We've Come a Long Way Since 1984: Looking Back at Macworld's Premier Issue
- 2008.08.22 - Tip Jar
On Monday, I started the 2008-09 school year. What I didn't expect was what waited for me at school.
Our vice principal is a big fan of garage sales, and he told me on the first day that the next day he was bringing me a special Mac artifact that he had picked up over the summer for $1.
I wondered what it could be. A Newton? An old Performa?
He refused to tell me what it was until the next day, when he presented me with one of the best gifts I have ever gotten: an almost mint condition copy of the first ever issue of Macworld. I carefully read through the entire issue and found that it was no longer just a magazine, it was a time machine looking back on the birth of the Macintosh, which will have its 25th anniversary in January 2009.
Almost 25 Years of History
Most of the magazine was devoted to the release of the brand new Macintosh personal computer. There were snippets on the new products that were made for the Macintosh and many short articles about the Mac development process by people who made the Mac a reality. There were also detailed looks at the interior of the Mac from the logic board to the CRT.
One thing that struck me was the mass of changes from the original Mac OS to Leopard. Whereas the original Mac had nine control panels in one small window, Leopard's System Preferences morphs into any one of dozens of multifaceted control panels, from Bluetooth to Parental Controls.
While the first Mac had just a few bundled programs, like MacWrite and MacPaint, today's Mac comes with apps for everything from video chat to calendar management.
Another obvious development is in hardware: In 1984, $2,495 would buy a 9" black and white screen and an 8 MHz processor. Today, less than half that will buy 20" of color and effectively two 2.4 GHz processors. Not only that, but the computer itself has shrunk to take up less space (relative to its screen size, and beige plastic is a thing of the past for Apple.
One facet of Apple's total evolution is the change in product offerings over the years. Apple used to make things like printers and floppy drives; now they only offer essential accessories, like displays, port adapters, and modems.
Why Can't We Be Friends?
Although there are many Mac fans who treat Microsoft as Apple's nemesis, some have forgotten that they were responsible for helping the Mac gain such a great standing with their excellent productivity software. In fact, one of the features of this premier issue was an interview with Bill Gates, now considered by some to be Enemy #1.
Believe it or not, before Windows came along to compete with the Mac, Bill Gates was quite complimentary of the pint-sized Apple powerhouse. He stated, "...the Mac has easily twice that [power] of the PC." He even said the Mac was, "...fun and exciting...." At the end of the interview, Gates agreed with the prediction that, "The Mac will be remembered as one of the great classic machines."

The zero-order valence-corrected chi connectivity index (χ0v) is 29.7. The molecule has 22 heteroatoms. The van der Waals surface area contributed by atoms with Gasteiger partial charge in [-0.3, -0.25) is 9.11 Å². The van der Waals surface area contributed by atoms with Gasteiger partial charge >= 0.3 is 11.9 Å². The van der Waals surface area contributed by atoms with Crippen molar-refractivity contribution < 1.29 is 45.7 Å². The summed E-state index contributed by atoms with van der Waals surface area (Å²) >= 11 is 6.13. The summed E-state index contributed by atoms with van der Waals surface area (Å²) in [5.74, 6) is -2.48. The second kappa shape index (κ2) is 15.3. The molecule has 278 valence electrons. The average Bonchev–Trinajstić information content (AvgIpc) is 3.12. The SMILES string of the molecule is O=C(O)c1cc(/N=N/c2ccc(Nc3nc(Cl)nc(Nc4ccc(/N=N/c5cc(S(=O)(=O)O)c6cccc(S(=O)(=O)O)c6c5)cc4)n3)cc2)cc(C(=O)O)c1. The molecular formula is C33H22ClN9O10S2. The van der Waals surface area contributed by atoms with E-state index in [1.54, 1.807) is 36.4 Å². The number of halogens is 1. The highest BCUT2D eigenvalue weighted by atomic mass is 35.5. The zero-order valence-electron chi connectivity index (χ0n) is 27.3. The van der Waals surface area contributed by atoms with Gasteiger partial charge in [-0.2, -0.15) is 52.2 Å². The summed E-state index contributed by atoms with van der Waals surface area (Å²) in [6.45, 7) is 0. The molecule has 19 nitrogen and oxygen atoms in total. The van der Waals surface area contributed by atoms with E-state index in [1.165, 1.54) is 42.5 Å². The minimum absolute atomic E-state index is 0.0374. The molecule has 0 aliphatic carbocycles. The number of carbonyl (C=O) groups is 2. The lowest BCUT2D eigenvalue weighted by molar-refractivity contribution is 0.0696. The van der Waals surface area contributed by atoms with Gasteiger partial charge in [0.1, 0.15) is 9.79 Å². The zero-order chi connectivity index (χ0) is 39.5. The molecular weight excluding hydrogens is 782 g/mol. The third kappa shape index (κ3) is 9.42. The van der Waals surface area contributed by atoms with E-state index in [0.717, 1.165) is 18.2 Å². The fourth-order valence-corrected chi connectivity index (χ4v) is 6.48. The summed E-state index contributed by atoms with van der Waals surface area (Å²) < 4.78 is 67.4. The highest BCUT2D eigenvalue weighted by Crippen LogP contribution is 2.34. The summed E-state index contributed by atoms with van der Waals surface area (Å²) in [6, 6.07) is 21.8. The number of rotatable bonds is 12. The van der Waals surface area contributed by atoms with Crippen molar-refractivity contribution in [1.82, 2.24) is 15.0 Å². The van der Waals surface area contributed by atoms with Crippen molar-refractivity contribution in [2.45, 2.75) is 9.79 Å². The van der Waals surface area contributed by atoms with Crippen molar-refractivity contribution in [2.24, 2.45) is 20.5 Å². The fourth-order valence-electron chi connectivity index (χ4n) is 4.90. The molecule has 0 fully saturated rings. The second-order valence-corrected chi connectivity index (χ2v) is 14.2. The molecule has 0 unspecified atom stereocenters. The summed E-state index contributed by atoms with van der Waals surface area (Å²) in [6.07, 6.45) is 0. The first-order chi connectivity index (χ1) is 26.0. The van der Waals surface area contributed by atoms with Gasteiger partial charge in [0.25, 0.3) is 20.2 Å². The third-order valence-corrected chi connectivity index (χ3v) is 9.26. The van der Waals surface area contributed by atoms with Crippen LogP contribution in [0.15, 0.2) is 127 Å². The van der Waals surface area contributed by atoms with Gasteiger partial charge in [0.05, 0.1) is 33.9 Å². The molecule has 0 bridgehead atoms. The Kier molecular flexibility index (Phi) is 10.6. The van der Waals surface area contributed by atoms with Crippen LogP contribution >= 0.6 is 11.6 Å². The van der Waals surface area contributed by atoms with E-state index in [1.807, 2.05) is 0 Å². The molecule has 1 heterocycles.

I must admit, I don't hate Microsoft. I only hate what has happened to the company in terms of quality and innovation. Ever since Windows took off, it seems like every revision of both it and other Microsoft software has gotten buggier and less original. A lot of Microsoft's new software ideas have simply been lifted from other innovative companies in the industry, such as Apple.
Interestingly, Microsoft has long recognized the Apple community's love of new technologies and cutting-edge ideas. In fact, many new ideas were first tested on the Mac market through Microsoft's Mac Business Unit, because the failure of a product there wouldn't hurt Microsoft as badly as a mistake in a Windows software package.
A Visionary Publication
One thing I think is interesting is the fact that the magazine chose the name Macworld. Apple's previous computers were the Lisa and the Apple I through III. In spite of that, Macworld saw that the industry-altering innovation of the Mac would resonate for many years to come.
In fact it has lasted almost 25 years.
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Other articles by Kev Kitchens
- iPad a Better Choice than a Netbook, 2010.02.01. Apple's iPad is a new category of product explicitly designed for getting work done on the go.
- Mac OS X Server Shortcomings in the Enterprise, 2009.08.17. For large organizations, the maximum number of servers, replication issues, limited database size, domain integration and high costs can keep Apple out.
- Apple Comes Through, Resolving Overheating iMac Problem, 2009.06.10. After frustration with the local Apple Store, customer service came through by authorizing a repair - and then a replacement when the problem persisted.
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